A radical new technique to target and erase painful memories has raised “huge ethical problems,” says a leading neurologist, because it threatens to artificially change a person’s personality.

The memory-editing technique, which is called decoded neurofeedback, or DecNef, was created for the treatment of PTSD.

It uses an electromagnet similar to an MRI scanner, to measure various changes in the brain, such as the level of oxygen in the blood.

The data gathered by the scanner is sent in real time to an artificially intelligent imagine learning agent that maps which areas of the brain are active when particular memories are stimulated.

Aurelio Cortese, a computational neuroscientist and principal investigator of the ATR Computational Neuroscience Labs, told Inverse that the AI component is vital to understanding what’s going on in the human brain: “Machine learning is used to learn the neural representation of the target mental representation in the first place,” he said.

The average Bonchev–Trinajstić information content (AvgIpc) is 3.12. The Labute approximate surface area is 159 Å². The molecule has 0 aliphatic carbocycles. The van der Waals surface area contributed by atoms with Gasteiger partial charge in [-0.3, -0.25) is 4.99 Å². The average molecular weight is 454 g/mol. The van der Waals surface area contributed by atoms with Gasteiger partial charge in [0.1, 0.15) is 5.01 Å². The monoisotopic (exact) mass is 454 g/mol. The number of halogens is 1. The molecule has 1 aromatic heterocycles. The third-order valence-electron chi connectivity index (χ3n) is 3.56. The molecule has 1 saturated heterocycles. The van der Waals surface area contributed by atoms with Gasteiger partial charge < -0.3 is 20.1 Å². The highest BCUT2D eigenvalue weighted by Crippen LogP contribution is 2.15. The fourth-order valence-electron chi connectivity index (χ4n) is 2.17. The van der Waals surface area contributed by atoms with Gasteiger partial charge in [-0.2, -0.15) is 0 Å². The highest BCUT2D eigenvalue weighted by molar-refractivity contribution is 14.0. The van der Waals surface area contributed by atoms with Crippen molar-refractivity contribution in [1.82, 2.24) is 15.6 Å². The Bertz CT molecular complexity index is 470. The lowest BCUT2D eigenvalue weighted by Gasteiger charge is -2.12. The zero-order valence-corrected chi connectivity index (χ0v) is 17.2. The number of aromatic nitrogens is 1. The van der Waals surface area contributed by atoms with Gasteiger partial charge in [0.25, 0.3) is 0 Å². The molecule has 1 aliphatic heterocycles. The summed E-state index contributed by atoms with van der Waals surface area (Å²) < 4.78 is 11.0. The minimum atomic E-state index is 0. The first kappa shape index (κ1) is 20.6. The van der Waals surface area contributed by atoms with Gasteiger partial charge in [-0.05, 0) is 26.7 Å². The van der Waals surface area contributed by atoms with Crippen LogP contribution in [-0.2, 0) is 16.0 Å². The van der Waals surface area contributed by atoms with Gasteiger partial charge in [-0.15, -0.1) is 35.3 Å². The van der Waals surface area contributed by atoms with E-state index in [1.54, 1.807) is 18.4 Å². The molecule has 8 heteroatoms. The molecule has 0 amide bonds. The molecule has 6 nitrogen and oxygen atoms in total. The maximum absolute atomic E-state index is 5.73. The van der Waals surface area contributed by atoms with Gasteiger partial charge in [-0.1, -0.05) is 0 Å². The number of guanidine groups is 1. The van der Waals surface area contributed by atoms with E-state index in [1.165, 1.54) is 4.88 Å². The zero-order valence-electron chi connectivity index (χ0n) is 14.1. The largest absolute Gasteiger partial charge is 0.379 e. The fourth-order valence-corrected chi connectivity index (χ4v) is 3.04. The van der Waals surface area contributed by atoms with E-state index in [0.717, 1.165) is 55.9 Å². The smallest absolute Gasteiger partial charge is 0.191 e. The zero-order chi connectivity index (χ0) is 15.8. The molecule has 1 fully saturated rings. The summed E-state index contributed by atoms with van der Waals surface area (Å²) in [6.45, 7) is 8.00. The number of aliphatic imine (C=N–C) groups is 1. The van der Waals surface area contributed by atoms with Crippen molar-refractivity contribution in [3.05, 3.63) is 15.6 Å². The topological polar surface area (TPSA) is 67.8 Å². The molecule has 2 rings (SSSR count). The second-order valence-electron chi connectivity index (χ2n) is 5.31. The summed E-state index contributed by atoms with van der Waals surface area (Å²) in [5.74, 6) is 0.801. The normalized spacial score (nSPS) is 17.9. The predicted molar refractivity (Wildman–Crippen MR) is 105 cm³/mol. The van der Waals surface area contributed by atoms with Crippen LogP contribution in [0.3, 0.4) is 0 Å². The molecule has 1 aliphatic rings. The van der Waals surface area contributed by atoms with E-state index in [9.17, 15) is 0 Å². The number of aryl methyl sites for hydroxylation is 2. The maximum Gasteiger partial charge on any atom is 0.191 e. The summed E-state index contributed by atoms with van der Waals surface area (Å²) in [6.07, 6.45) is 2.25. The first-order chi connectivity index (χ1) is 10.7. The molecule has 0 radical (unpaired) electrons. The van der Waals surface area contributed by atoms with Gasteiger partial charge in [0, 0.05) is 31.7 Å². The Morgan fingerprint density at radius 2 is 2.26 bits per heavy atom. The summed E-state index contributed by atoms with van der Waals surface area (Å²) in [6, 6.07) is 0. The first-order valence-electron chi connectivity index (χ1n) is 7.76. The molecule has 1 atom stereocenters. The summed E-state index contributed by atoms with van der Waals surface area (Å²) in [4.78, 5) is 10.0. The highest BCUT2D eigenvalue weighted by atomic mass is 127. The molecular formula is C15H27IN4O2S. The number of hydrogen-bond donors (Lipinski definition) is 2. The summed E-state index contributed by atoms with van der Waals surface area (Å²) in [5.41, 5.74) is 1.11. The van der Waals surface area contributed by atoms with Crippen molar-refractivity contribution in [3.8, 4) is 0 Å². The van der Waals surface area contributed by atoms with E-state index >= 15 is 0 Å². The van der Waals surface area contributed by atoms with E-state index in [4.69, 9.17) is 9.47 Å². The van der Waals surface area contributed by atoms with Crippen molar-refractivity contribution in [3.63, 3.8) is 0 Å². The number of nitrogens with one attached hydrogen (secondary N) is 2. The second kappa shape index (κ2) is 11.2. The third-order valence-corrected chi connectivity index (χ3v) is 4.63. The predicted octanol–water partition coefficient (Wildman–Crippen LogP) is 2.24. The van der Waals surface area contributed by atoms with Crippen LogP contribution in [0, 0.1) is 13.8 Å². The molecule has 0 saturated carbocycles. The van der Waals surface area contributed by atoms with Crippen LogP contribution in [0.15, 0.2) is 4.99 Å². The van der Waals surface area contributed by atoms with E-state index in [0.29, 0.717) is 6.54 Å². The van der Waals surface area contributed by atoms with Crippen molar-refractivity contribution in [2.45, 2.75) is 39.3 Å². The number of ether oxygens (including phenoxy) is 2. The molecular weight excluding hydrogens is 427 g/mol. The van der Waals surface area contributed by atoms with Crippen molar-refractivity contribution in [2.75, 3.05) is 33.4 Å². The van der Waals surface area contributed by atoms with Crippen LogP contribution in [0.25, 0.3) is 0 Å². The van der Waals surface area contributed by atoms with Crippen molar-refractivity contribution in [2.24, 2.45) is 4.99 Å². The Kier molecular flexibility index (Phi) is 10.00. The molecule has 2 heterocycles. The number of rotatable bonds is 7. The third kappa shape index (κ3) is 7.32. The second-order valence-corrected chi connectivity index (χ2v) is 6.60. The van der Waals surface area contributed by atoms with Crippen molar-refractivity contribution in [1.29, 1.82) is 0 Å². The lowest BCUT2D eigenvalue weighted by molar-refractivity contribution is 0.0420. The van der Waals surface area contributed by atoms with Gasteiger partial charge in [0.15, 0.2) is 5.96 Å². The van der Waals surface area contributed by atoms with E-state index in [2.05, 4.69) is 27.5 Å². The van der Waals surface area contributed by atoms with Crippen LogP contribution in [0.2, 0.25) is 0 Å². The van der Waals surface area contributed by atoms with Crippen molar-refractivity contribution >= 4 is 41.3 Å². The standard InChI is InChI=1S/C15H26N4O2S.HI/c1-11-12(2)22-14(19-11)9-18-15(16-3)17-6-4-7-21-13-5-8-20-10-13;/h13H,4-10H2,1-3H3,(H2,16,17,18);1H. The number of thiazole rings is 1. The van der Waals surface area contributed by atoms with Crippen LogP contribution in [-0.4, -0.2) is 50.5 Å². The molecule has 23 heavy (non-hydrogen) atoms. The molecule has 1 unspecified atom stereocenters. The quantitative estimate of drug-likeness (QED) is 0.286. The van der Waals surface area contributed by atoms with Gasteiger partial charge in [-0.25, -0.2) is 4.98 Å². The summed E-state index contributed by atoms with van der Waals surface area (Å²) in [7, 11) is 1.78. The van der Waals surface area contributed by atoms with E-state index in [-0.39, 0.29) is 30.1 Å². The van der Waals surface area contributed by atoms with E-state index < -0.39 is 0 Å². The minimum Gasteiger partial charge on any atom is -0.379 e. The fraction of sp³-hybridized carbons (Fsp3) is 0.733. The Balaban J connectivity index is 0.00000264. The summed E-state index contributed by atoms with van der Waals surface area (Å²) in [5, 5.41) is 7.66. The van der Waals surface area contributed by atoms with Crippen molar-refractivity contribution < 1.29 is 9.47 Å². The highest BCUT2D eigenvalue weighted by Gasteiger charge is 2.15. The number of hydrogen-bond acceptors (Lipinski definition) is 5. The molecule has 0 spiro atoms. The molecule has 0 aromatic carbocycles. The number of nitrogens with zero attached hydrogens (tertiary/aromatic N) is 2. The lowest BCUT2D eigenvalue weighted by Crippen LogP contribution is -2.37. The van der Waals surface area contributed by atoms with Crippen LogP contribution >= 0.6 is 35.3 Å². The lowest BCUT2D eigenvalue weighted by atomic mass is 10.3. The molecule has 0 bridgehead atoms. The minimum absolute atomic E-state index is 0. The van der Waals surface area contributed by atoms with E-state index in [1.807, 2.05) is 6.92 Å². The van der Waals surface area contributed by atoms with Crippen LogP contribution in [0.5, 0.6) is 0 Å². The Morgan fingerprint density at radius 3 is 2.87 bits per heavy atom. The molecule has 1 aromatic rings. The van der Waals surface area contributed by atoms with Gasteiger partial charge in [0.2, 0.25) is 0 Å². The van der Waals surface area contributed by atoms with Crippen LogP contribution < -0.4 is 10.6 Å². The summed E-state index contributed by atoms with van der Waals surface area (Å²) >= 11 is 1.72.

“This machine learning decoder is then used in the neurofeedback procedure, to detect the activation patterns and compute the likelihood that it corresponds to a target pattern.”

The second phase of DecNef is to monitor the parts of the brain where these “painful” memories are active and training the patient to control the impact of the stimulus.

The memories aren’t deleted, in the same way we’d delete unwanted documents from a computer, Cortese stresses, but DecNef teaches the patient to control and suppress the brain’s natural response.

More than just implanting an imaginary memory, this holographic technique “is one of the first steps in a long road to develop a technology that could be a virtual brain implant with additional senses or enhanced senses,” predicted Alan Mardinly, a postdoctoral fellow in the UC Berkeley lab of Hillel Adesnik.

However, Philipp Kellmeyer, a neurologist and head of the Neuroethics & A.I. Ethics Lab at the University of Freiburg, has grave concerns about the way DecNef could be used in the future.

Targeted editing or suppression of memories could, he says, could include “the possibility for interfering with a person’s identity,” he says.

In 2018, researchers at the University of California Berkeley announced that they had taken the first steps towards using holographic projection into the brain to switch individual neutrons – or potentially entire areas containing thousands of neurons.

That technique would enable them to “cut and paste” activity from one part of the brain to another, fooling the brain into thinking it has felt, seen or sensed something that has never happened.